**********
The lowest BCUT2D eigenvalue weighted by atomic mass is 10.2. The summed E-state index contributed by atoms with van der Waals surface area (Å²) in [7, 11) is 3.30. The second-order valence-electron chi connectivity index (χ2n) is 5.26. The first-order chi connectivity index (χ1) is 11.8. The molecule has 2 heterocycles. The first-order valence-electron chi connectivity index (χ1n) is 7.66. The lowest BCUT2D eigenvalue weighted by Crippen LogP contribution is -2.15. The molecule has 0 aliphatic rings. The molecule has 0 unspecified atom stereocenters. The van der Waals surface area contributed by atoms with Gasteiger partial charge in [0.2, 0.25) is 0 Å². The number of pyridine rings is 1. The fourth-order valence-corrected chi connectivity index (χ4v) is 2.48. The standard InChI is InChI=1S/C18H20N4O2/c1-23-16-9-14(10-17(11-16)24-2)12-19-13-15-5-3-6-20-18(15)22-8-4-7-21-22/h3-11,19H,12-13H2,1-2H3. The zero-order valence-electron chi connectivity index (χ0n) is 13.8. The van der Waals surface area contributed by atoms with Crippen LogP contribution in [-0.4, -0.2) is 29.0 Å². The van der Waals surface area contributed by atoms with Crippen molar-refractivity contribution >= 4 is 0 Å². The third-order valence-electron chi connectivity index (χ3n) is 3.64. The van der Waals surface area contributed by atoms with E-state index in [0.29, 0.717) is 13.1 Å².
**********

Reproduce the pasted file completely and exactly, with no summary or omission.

The lowest BCUT2D eigenvalue weighted by atomic mass is 10.2. The summed E-state index contributed by atoms with van der Waals surface area (Å²) in [7, 11) is 3.30. The second-order valence-electron chi connectivity index (χ2n) is 5.26. The first-order chi connectivity index (χ1) is 11.8. The molecule has 2 heterocycles. The first-order valence-electron chi connectivity index (χ1n) is 7.66. The lowest BCUT2D eigenvalue weighted by Crippen LogP contribution is -2.15. The molecule has 0 aliphatic rings. The molecule has 0 unspecified atom stereocenters. The van der Waals surface area contributed by atoms with Gasteiger partial charge in [0.2, 0.25) is 0 Å². The number of pyridine rings is 1. The fourth-order valence-corrected chi connectivity index (χ4v) is 2.48. The standard InChI is InChI=1S/C18H20N4O2/c1-23-16-9-14(10-17(11-16)24-2)12-19-13-15-5-3-6-20-18(15)22-8-4-7-21-22/h3-11,19H,12-13H2,1-2H3. The zero-order valence-electron chi connectivity index (χ0n) is 13.8. The van der Waals surface area contributed by atoms with Crippen LogP contribution in [-0.4, -0.2) is 29.0 Å². The van der Waals surface area contributed by atoms with Crippen molar-refractivity contribution >= 4 is 0 Å². The third-order valence-electron chi connectivity index (χ3n) is 3.64. The van der Waals surface area contributed by atoms with E-state index in [0.29, 0.717) is 13.1 Å².